How can managers ensure their clinical trial participants represent future patients?
Clinical trials have a recruitment problem. More than two-thirds don’t meet original patient enrollment for a specific trial—and 85% of trials don’t retain enough patients. With clinical trials accounting for almost 40% of the US pharma budget, totaling about $7B each year—and the cost of patient recruitment at nearly $1.9B or 40%—recruitment is a weak link.
One of the biggest hurdles project managers face—especially when they fail to attract enough participants—is ensuring their clinical trial participants represent the patients their drugs are designed to help.
So how do life science companies solve this complex challenge? They can start by listening to conversations at scale during the recruitment process. This approach offers an effective strategy for gathering relevant and useful information to understand participants’ mindsets and any psychosocial factors affecting or influencing specific populations.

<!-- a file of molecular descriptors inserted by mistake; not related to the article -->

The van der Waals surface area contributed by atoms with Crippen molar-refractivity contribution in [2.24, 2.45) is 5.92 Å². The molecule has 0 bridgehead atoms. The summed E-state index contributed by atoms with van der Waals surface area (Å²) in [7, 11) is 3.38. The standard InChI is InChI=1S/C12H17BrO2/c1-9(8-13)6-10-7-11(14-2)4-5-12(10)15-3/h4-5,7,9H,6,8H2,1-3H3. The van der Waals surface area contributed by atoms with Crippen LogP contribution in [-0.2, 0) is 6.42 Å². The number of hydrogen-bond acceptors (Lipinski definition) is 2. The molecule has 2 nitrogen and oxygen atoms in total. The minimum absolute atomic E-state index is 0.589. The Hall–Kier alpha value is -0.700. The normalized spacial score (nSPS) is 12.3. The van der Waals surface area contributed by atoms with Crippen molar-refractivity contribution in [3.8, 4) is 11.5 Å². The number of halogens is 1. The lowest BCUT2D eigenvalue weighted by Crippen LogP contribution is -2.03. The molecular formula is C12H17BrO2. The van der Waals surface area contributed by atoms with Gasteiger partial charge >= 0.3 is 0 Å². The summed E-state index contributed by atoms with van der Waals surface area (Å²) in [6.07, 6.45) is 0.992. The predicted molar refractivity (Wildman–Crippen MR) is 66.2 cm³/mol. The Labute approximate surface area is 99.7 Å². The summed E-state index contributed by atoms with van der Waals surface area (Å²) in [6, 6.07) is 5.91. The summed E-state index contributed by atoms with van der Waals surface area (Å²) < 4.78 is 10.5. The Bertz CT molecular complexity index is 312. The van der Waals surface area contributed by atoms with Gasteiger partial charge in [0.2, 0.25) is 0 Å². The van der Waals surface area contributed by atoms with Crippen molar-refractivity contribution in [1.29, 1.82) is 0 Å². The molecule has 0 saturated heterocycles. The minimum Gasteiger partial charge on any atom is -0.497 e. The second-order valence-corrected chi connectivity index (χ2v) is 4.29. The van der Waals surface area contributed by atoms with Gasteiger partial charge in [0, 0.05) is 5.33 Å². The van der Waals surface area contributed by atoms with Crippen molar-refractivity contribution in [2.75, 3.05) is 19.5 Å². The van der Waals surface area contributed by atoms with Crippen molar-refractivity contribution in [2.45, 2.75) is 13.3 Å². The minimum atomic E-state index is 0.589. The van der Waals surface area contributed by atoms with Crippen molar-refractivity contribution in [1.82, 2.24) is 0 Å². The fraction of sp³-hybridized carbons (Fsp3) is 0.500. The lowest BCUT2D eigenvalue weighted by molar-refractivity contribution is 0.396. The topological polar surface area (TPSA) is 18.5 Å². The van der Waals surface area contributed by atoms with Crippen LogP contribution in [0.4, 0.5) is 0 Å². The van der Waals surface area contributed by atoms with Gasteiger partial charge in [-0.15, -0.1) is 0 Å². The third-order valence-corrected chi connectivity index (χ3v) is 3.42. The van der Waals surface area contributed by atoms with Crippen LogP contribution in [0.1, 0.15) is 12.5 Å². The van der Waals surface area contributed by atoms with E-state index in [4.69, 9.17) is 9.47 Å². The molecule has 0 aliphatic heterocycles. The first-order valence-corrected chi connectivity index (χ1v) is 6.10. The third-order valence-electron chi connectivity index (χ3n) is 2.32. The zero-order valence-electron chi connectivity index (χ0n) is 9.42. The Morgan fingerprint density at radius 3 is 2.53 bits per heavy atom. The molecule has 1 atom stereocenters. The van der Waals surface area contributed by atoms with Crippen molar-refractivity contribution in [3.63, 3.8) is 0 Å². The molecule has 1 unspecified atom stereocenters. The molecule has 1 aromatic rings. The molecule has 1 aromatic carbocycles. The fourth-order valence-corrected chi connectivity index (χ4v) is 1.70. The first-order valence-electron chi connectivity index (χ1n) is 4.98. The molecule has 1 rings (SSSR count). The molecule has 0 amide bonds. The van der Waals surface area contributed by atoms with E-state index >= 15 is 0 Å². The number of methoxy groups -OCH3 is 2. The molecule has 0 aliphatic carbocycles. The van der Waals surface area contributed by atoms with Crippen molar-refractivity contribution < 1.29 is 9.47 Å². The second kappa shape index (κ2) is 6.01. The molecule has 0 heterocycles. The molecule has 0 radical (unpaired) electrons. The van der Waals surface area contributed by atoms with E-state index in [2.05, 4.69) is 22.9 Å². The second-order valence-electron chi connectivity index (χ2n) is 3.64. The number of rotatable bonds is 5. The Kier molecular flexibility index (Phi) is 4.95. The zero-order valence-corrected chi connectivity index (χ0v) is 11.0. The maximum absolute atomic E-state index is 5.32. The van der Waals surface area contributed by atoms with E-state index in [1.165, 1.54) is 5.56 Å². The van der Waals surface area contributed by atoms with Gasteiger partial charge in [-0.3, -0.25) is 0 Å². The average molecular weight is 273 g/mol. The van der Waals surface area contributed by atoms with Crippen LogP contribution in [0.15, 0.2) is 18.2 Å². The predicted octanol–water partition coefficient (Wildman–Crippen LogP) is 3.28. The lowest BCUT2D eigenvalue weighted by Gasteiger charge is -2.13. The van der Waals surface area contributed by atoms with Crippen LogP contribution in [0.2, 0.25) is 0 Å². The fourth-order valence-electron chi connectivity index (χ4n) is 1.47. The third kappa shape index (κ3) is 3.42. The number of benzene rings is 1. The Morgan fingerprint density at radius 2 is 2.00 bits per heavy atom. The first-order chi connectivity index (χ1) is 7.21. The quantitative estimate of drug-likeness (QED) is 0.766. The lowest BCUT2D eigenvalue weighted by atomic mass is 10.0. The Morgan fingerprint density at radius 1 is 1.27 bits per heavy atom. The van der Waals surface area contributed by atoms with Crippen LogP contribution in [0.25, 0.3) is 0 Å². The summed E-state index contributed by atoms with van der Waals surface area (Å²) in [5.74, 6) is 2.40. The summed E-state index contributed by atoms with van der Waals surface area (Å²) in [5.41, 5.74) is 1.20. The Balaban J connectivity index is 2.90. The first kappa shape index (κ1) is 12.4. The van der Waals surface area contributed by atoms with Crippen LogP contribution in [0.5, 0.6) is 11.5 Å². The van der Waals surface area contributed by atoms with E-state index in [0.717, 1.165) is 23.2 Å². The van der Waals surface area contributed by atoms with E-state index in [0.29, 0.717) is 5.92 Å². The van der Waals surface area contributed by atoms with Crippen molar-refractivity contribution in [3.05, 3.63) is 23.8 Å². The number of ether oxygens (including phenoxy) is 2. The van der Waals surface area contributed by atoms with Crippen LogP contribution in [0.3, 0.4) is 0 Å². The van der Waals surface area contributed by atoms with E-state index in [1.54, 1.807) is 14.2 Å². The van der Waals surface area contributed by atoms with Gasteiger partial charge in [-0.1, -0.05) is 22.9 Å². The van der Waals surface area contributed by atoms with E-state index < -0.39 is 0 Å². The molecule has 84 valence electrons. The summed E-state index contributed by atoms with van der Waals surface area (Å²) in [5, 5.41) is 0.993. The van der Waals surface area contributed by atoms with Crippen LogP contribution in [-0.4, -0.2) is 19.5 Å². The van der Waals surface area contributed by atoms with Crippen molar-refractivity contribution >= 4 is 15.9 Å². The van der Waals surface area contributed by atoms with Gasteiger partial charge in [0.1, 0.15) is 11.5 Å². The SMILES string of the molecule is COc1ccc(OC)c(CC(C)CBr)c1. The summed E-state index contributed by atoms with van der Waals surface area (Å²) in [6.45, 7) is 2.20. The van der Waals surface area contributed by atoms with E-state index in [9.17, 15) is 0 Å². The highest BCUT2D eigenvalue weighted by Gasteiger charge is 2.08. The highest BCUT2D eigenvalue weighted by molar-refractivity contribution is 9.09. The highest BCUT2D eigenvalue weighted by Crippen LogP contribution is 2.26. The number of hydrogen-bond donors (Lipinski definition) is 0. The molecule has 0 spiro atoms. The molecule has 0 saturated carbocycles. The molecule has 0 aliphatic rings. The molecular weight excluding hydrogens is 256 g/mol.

When properly categorized and organized, conversational data answers questions about patient fears and frustrations, uncovering issues with:
Life science companies listening to current and potential participants at scale—and that seek underrepresented populations with insight and intention—improve their clinical trial recruitment success.
Why listen? Because conversations hold incredible value. Recorded conversations between providers and patients provide a wealth of insight into the frame of mind of patients dealing with specific conditions, diseases, or illnesses. Fears, questions and vulnerabilities often surface during these emotionally-charged conversations.